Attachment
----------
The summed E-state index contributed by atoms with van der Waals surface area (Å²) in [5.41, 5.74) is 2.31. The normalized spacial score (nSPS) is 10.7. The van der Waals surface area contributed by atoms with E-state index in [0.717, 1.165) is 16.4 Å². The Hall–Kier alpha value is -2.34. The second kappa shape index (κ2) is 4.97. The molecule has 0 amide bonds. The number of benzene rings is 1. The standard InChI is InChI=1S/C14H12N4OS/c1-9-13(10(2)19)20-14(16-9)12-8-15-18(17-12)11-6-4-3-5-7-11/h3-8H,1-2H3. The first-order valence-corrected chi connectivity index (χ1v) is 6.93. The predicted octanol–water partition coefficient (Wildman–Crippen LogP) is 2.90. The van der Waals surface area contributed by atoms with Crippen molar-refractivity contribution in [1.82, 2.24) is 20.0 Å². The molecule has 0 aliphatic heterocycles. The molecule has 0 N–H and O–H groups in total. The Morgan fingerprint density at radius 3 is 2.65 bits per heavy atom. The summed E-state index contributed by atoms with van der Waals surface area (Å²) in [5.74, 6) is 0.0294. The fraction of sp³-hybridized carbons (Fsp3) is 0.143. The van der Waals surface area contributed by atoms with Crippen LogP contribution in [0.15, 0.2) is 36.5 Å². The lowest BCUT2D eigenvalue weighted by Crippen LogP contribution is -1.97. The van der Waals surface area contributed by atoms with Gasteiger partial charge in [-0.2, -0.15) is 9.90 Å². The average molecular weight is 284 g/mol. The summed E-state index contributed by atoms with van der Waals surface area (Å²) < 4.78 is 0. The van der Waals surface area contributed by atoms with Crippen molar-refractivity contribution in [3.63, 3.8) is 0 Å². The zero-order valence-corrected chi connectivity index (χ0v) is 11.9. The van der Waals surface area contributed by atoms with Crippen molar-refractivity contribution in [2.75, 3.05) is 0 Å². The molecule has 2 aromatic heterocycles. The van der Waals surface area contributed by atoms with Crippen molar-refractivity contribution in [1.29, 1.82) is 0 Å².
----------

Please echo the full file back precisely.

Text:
The summed E-state index contributed by atoms with van der Waals surface area (Å²) in [5.41, 5.74) is 2.31. The normalized spacial score (nSPS) is 10.7. The van der Waals surface area contributed by atoms with E-state index in [0.717, 1.165) is 16.4 Å². The Hall–Kier alpha value is -2.34. The second kappa shape index (κ2) is 4.97. The molecule has 0 amide bonds. The number of benzene rings is 1. The standard InChI is InChI=1S/C14H12N4OS/c1-9-13(10(2)19)20-14(16-9)12-8-15-18(17-12)11-6-4-3-5-7-11/h3-8H,1-2H3. The first-order valence-corrected chi connectivity index (χ1v) is 6.93. The predicted octanol–water partition coefficient (Wildman–Crippen LogP) is 2.90. The van der Waals surface area contributed by atoms with Crippen molar-refractivity contribution in [1.82, 2.24) is 20.0 Å². The molecule has 0 aliphatic heterocycles. The molecule has 0 N–H and O–H groups in total. The Morgan fingerprint density at radius 3 is 2.65 bits per heavy atom. The summed E-state index contributed by atoms with van der Waals surface area (Å²) in [5.74, 6) is 0.0294. The fraction of sp³-hybridized carbons (Fsp3) is 0.143. The van der Waals surface area contributed by atoms with Crippen LogP contribution in [0.15, 0.2) is 36.5 Å². The lowest BCUT2D eigenvalue weighted by Crippen LogP contribution is -1.97. The van der Waals surface area contributed by atoms with Gasteiger partial charge in [-0.2, -0.15) is 9.90 Å². The average molecular weight is 284 g/mol. The summed E-state index contributed by atoms with van der Waals surface area (Å²) < 4.78 is 0. The van der Waals surface area contributed by atoms with Crippen molar-refractivity contribution in [3.63, 3.8) is 0 Å². The zero-order valence-corrected chi connectivity index (χ0v) is 11.9. The van der Waals surface area contributed by atoms with Crippen molar-refractivity contribution in [2.75, 3.05) is 0 Å². The molecule has 2 aromatic heterocycles. The van der Waals surface area contributed by atoms with Crippen molar-refractivity contribution in [1.29, 1.82) is 0 Å².